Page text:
It’s normal to accumulate stuff on our journey through life. Not only do we buy stuff, but our family, friends, career, interests and hobbies encourage us to get more stuff.
All this stuff fills our rooms, our closets and our garages. We even get stuff free for buying other stuff. It’s a never-ending accumulation. No wonder all these storage warehouses are springing up everywhere. Our homes are bursting at the seams.
We keep stuff in boxes, piled high in closets, and hidden in attics. We sometimes have 2 or 3 of the same thing, and we keep them all, just in case. In case of what?
By the time we need something, it’s often too old to use. But we hang on to these redundant things. For a rainy day? Why anyone would need a can opener on a rainy day has always bewildered me!
We keep stuff for a variety of reasons. Analyzing these reasons can be enlightening. Here are a some to consider:
Having stuff handy is all good, but by the time it does need to come into use, it’s often old and ineffective.
With mass production, and the wealth of items becoming available in ‘dollar stores,’ many things are now inexpensive.
No object holds memories, we do. An object packed away in a box in the garage isn’t really supporting your memories.
Instead of keeping all those old documents and photos, you could scan them to make slideshows or e-books to celebrate your history. You can then share your achievements with family and friends without spending days sorting through boxes in your basement.
We feel that if we toss something we’re being disrespectful. There is this misplaced perception that we need to keep our things to show our respect to our children and/or our friends.
The memory of building the USS Enterprise with Dad will always be with you, as will your respect for him, even after you’ve tossed the old broken model, along with the original box it came in.
Why keep all of your kid’s school projects and report cards, especially when your kids don’t want this stuff. Whether you keep an item or not, it has nothing to do with respect.
The connection to our departed loves ones is within us, not within an object. If you really need the object to connect with your feelings, consider taking photos that you can look at any time. This eliminates having to dig through boxes to find something. And often, by the time you find whatever it is, it’s taken so long that you’ve lost interest.
And the list goes on and on and on…
Most of this stuff sits in a box in a basement, an attic or the closet. We haven’t looked at it in years, maybe decades. The only use it has is to gather dust and grow mold.
Some people rent storage space for all this stuff. Somehow this expense is justified because it lets us hang on to all the stuff, without having it around. ‘Out of sight, out of mind’ is often what people tell me. But if it’s out of mind, why keep it?
Here are 5 excellent reasons why we need to go on a home diet and consider downsizing:
Just like a weight loss diet, reducing your stuff makes you feel lighter, like a massive weight has lifted off your shoulders. Your rooms will have open space. You’ll see corners and where the wall meets the floor.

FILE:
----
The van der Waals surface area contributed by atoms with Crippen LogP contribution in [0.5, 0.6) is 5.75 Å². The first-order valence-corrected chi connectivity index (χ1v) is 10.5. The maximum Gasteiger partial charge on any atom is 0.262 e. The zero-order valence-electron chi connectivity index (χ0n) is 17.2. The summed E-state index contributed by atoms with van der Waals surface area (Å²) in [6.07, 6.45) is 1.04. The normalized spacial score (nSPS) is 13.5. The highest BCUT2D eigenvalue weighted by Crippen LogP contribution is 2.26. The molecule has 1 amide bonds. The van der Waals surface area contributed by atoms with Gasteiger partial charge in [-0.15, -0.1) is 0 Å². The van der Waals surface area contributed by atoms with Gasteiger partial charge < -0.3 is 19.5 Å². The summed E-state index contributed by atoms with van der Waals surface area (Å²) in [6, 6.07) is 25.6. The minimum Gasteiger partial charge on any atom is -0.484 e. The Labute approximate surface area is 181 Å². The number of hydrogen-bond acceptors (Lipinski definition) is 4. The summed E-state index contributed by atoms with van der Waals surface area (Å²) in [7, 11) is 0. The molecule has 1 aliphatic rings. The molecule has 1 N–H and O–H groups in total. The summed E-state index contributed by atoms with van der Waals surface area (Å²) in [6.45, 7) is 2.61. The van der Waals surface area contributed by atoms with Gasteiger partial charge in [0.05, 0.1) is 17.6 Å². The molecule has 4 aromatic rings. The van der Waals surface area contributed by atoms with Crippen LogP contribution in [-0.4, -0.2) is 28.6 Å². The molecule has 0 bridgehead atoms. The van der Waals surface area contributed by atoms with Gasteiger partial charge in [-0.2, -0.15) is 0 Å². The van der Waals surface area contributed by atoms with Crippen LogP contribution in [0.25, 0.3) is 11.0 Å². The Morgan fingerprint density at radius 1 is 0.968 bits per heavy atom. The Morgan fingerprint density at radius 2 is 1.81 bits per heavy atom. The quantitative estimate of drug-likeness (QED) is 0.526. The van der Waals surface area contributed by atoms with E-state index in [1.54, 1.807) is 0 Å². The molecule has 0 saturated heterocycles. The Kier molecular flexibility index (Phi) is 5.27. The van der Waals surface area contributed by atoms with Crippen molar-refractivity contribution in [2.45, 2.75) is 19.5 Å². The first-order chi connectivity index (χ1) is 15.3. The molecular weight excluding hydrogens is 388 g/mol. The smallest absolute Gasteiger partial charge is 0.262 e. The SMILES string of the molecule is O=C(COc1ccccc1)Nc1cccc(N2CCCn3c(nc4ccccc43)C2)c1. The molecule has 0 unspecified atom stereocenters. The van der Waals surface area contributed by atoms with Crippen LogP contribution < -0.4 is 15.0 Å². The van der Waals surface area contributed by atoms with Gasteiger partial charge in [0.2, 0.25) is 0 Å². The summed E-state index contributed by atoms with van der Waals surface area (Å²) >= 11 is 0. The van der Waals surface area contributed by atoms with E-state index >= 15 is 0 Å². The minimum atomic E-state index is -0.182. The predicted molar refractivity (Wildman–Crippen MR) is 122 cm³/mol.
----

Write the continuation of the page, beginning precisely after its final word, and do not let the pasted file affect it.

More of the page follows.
When you open a closet, you won’t be catching a falling box. Your basement won’t be a fire hazard, and your attic will no longer provide hiding spots for the critters that love the dark. There’ll be a swing in your step and a smile on your face when you get rid of the clutter.
You won’t feel as stressed when you aren’t living in clutter chaos. Being at home won’t be depressing as you can enjoy the daylight and the open spaces. Your home will be cleaner, fresher and healthier, and this feels good.
You often hear people say, “Oh I have to keep that, it was my mother’s.” That’s not a reason to keep something; that’s guilt talking. If you want to keep it, you should have a use for it. If it’s merely sitting in a box, the object is giving you guilt. Get rid of it, and the guilt will be gone.
The stuff doesn’t make you feel closer to those that have gone, it’s your memories that give you the great feelings. The stuff just gets old and moldy and falls apart. You can think about someone anytime; you don’t need to dig stuff out of storage to have your memories.
Keeping stuff is expensive. Why pay for a big house, an extra bedroom, a large basement or a storage locker to store stuff you aren’t using? The money you save can be put to good use elsewhere, especially if you are living on a fixed income or a pension.
Downsizing can be difficult, but the benefits are worth it. Start by tossing one thing a day, and then two things. Soon you’ll be filling a big garbage bag each week.
Consider taking photos or scanning old pictures, report cards and the like. You’ll be able to browse, share and enjoy your ‘stuff’ without having all that clutter.
Downsizing gets easier the more you keep at it. So, get at it and start enjoying the results of your home diet.
It’s all good!
Have you started your downsizing journey? What items have you found the hardest to let go? Please share your experience in the comments below!
Tags Downsizing Your Life